Read this heart-warming tale of the bond between a Bravehound golden retriever and his army veteran. During the unfolding of these catastrophic life events, Chris explains his self-help strategies that aided him in leading his new way of life after his bereavement and mental health diagnosis. Packed with straightforward, honest, and practical advice, you can discover easy-to-adopt-coping strategies that are simple to implement if you have PTSD and/or are grieving. He also describes his experiences with the healthcare professionals and charities who helped him get back on his feet.
Here’s the opening chapter:
I’m standing on the edge of a cliff. My son, Angus, has taken his life. He was the victim of a heinous crime one year earlier. The police failed to remove a torn first draft of his suicide letter to his friends from his flat, urging them not to tell us what happened to him. He wanted to spare us from knowing what he’d bravely lived with for one year. I can’t cope with the gut-wrenching, heart-tearing emotional anguish that courses through my body. It is an unwelcome guest. All I want is for my son to be alive once more. My toes are over the damp earth and bracken. I hope that the drop and landing on the jagged rocks far below will be enough to end my suffering.
I’ve developed Post Traumatic Stress Disorder from my time as an army nurse. I no longer want to see the bodies that I’ve cared for in life, and then death. I know they aren’t there. I helped put them in the mortuary fridges or performed last offices and wrapped them in a shroud or sheets. Yet they are as real as if I have been transported back in time. I don’t understand what my mind is putting me through. I need it to end. I feel in my pocket for the codeine and paracetamol combination tablets I’ve stockpiled for my knee and lower legs’ pains. If I don’t have the resolve to step off, I’ll be going to my favourite spot, a place nearby that my previous faithful dog, Bessie, and I would go for peace, especially on mornings when I’d seen the helmeted and visored pilot standing at the foot of my bed. He visits, along with the navigator, on the anniversary of the fatal Tornado jet crash in Cyprus, or whenever the news that day had been about a plane crash somewhere. But now they visit throughout the day and night.
I no longer have my sweet Bess to comfort me. I had the tough decision three years previously to put her to sleep, to end her painful suffering at fourteen years. I long for her companionship, for her to be by my side as I try to balance working on my failing businesses whilst juggling doing the housework and caring for my disabled wife, Karla. Not even the thought of my beautiful daughter, Abigail, can stop me swallowing a fatal overdose or stepping off into the sweet release of oblivion. My jacket is weighed down by stones for the approaching tide to sweep my body from the rocks and down into the depths of the North Sea. I’ve a can of Irn-Bru in my hand. One last favourite drink, along with a hip flask of my favourite malt whisky. All to wash down strip after strip of codeine and paracetamol tablets.
My parents no longer talk to me, all because I did not want the alleged paedophile family member attending my son’s funeral. I have no support. I’m kept too busy supporting my wife and daughter, financially, emotionally, and physically, to care about myself.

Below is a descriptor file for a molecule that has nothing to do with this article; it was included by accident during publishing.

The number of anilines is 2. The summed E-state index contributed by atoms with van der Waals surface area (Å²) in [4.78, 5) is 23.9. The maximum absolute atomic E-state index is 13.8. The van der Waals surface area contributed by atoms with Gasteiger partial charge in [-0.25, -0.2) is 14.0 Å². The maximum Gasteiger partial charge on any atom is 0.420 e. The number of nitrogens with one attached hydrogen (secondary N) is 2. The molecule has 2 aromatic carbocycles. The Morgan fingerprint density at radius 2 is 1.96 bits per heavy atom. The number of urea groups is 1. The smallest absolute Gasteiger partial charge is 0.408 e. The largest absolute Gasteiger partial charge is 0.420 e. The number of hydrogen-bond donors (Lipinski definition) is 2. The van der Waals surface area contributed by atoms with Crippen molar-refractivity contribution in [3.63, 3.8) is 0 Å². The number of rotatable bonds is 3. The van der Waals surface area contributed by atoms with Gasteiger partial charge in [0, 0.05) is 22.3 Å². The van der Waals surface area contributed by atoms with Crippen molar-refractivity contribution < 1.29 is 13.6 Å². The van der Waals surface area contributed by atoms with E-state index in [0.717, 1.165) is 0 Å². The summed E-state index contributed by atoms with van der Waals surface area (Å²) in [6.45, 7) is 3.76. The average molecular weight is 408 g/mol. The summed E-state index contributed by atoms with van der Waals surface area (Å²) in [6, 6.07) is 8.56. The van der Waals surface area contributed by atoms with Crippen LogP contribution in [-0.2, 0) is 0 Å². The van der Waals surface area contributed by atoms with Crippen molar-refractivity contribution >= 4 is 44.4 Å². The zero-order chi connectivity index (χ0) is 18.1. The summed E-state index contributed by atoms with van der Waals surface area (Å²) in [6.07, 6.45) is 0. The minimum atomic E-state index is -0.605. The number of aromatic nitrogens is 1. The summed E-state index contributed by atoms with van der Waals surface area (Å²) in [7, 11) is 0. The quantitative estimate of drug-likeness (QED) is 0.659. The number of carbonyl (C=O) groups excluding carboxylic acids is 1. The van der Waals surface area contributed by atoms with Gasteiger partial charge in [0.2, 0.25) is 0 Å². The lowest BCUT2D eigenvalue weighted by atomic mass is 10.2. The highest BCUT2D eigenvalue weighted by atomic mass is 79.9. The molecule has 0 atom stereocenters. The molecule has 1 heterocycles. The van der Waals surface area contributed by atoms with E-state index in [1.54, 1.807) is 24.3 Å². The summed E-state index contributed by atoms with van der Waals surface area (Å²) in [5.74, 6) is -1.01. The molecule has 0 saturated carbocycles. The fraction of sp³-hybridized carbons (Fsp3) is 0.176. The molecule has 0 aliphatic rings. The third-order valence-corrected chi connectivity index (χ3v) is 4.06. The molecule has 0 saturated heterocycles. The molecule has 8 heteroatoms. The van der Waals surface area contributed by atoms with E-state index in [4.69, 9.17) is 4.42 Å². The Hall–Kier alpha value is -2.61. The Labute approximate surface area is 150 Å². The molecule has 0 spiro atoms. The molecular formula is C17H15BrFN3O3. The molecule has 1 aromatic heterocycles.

Noises from an unknown source are keeping me awake throughout the night, and they happen during the day. The council and police are doing nothing to stop the suspected person from making the deliberate noises. They set off a chain of thought and visions in my head. The noises sound like the explosion the aircraft made when it crashed. I relive hearing it and being scrambled to the helipad and the awful things I saw and had to do. I relive carrying bodies from the helicopter, awash with blood and sea water, and into the ambulance. I’m back in the ambulance, covered in strangers’ blood, shut in with two corpses, blood dripping from the stretchers, from the piercing wounds of parts of the aircraft. I’m finally stepping down the ambulance steps, carrying two heavy bodies into the mortuary and am reliving processing them. I need these visions to stop. I need the other bodies to stop appearing. I’ve seen a lot of death in my nursing career, and now I’m reliving them, when all I want is to see the body of my son, to restart his heart and lungs, like I’ve done many times for other people. Life seems so unfair, and I need mine to end.
I sway over the edge, looking at the drop for one last time. I can’t see the beauty of the Aberdeenshire coast anymore. Life seems so grey. I don’t see the gentle lapping of the water over the rocks, nor the ebb as it washes away. I can’t hear the gentle calls of the gulls and the oystercatchers. Nor do I see the vibrant colours of the hills and heather or the pretty cloud formations forming patterns in the sky above. I don’t even see the majestic reassuring beauty of the nearby lighthouse which dominates the skyline.
But I can hear the distant sound of a barking dog and my mind switches back to the military charity that my kind General Practitioner referred me to. A charity run by a benevolent lady who would turn into my earthbound guardian angel. A charity called Bravehound, who had assessed me as needing a PTSD assistance dog. A dog that I was assured would change my life. I step back from the edge, open my can, swallow two painkillers, and start the long walk home, dropping stones from my pocket as I go. One day I will have a dog bounding over the heather nearby or trotting by my side. A faithful companion once more. A friend to steer me through life.
Hope, there is always hope, dear reader.
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